John Kelly spent 17 months as the president’s right-hand man serving as the White House Chief of Staff. Although he is currently one of the longest-serving members of Trump’s inner circle, he is expected to give up his post by the end of the month. Prior to leaving the high-profile job, Kelly opened up in an exclusive interview about Trump’s plans moving forward. During the interview, he revealed details regarding the infamous border wall, the government shutdown, and immigration policies, according to the Sacramento Bee.
Kelly surprised many by saying that the president is beginning to lean away from his campaign pledge to build a wall along the U.S.-Mexico border. Although a barrier is still in the works, it will likely not be the structure most Americans imagine. “To be honest, it’s not a wall. We left a solid concrete wall early on in the administration, when we asked people what they needed and where they needed it,” Kelly said. He explained that the border Trump has in mind will utilize technological advancements and an increased law enforcement presence. Those who frequently follow the president’s public discourse will notice that he seems to be staying away from the word “wall” in recent speeches. Rather, he is using the term “barrier,” “fencing,” or “steel slat.”
The outgoing White House Chief of Staff expressed his compassion for those affected by the refugee crisis. He has his own opinions as to how to go about alleviating the surge of immigration. “One of the reasons why it’s so difficult to keep people from coming — obviously it’d be preferable for them to stay in their own homeland but it’s difficult to do sometimes, where they live — is a crazy, oftentimes conflicting series of loopholes in the law in the United States that makes it extremely hard to turn people around and send them home,” Kelly said.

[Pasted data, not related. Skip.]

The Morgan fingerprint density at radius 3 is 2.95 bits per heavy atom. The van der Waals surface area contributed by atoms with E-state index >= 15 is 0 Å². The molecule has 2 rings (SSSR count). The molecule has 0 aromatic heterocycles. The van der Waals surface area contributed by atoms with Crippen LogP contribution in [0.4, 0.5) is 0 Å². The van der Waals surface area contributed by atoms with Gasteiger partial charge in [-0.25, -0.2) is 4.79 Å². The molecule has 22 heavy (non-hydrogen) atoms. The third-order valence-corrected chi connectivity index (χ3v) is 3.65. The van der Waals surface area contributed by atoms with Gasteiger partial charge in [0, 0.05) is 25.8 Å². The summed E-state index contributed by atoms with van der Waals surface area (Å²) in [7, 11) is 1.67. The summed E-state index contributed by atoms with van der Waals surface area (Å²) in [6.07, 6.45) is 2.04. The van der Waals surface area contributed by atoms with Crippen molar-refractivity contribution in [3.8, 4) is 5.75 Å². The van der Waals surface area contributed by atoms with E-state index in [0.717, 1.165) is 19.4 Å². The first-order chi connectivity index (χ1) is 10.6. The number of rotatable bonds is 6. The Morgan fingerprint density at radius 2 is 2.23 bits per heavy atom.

Many Americans are frustrated, to say the least, with the president’s recent decision to shut down the government until he receives the necessary funding for the border wall. Despite their concerns, Kelly stressed that the president rarely acts of his own accord. Every decision he makes is brought about following professional counsel and in-house debate. Although his choices might not be supported by many, they are not made solely out of ignorance, according to Kelly.
Moving forward, the outgoing Chief of Staff hopes his time at the White House will be judged about his actions personally, not the moves the president didn’t make.